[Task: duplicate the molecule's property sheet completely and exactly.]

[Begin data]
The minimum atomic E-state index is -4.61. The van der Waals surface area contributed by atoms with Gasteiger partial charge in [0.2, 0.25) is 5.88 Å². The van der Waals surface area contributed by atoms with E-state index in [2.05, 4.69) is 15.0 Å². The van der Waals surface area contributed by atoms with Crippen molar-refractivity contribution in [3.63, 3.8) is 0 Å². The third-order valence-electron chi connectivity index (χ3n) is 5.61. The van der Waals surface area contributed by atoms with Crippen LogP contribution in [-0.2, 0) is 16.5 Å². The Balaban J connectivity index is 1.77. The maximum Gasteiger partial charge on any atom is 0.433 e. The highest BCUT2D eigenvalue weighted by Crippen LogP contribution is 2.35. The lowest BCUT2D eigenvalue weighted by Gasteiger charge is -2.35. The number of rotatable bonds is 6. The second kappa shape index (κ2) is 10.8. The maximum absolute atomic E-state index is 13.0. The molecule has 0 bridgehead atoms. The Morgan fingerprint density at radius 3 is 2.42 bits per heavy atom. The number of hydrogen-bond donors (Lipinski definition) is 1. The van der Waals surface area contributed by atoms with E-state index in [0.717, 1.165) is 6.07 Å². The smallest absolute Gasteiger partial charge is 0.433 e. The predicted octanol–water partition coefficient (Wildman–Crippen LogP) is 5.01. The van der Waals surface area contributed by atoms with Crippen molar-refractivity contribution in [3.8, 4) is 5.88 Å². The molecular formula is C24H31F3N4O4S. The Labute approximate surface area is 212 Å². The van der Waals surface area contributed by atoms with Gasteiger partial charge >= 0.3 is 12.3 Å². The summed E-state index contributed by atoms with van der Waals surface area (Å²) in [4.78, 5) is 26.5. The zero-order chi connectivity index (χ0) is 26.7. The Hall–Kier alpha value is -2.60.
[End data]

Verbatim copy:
The minimum atomic E-state index is -4.61. The van der Waals surface area contributed by atoms with Gasteiger partial charge in [0.2, 0.25) is 5.88 Å². The van der Waals surface area contributed by atoms with E-state index in [2.05, 4.69) is 15.0 Å². The van der Waals surface area contributed by atoms with Crippen molar-refractivity contribution in [3.63, 3.8) is 0 Å². The third-order valence-electron chi connectivity index (χ3n) is 5.61. The van der Waals surface area contributed by atoms with Crippen LogP contribution in [-0.2, 0) is 16.5 Å². The Balaban J connectivity index is 1.77. The maximum Gasteiger partial charge on any atom is 0.433 e. The highest BCUT2D eigenvalue weighted by Crippen LogP contribution is 2.35. The lowest BCUT2D eigenvalue weighted by Gasteiger charge is -2.35. The number of rotatable bonds is 6. The second kappa shape index (κ2) is 10.8. The maximum absolute atomic E-state index is 13.0. The molecule has 0 bridgehead atoms. The Morgan fingerprint density at radius 3 is 2.42 bits per heavy atom. The number of hydrogen-bond donors (Lipinski definition) is 1. The van der Waals surface area contributed by atoms with E-state index in [0.717, 1.165) is 6.07 Å². The smallest absolute Gasteiger partial charge is 0.433 e. The predicted octanol–water partition coefficient (Wildman–Crippen LogP) is 5.01. The van der Waals surface area contributed by atoms with Crippen molar-refractivity contribution in [3.8, 4) is 5.88 Å². The molecular formula is C24H31F3N4O4S. The Labute approximate surface area is 212 Å². The van der Waals surface area contributed by atoms with Gasteiger partial charge >= 0.3 is 12.3 Å². The summed E-state index contributed by atoms with van der Waals surface area (Å²) in [4.78, 5) is 26.5. The zero-order chi connectivity index (χ0) is 26.7. The Hall–Kier alpha value is -2.60.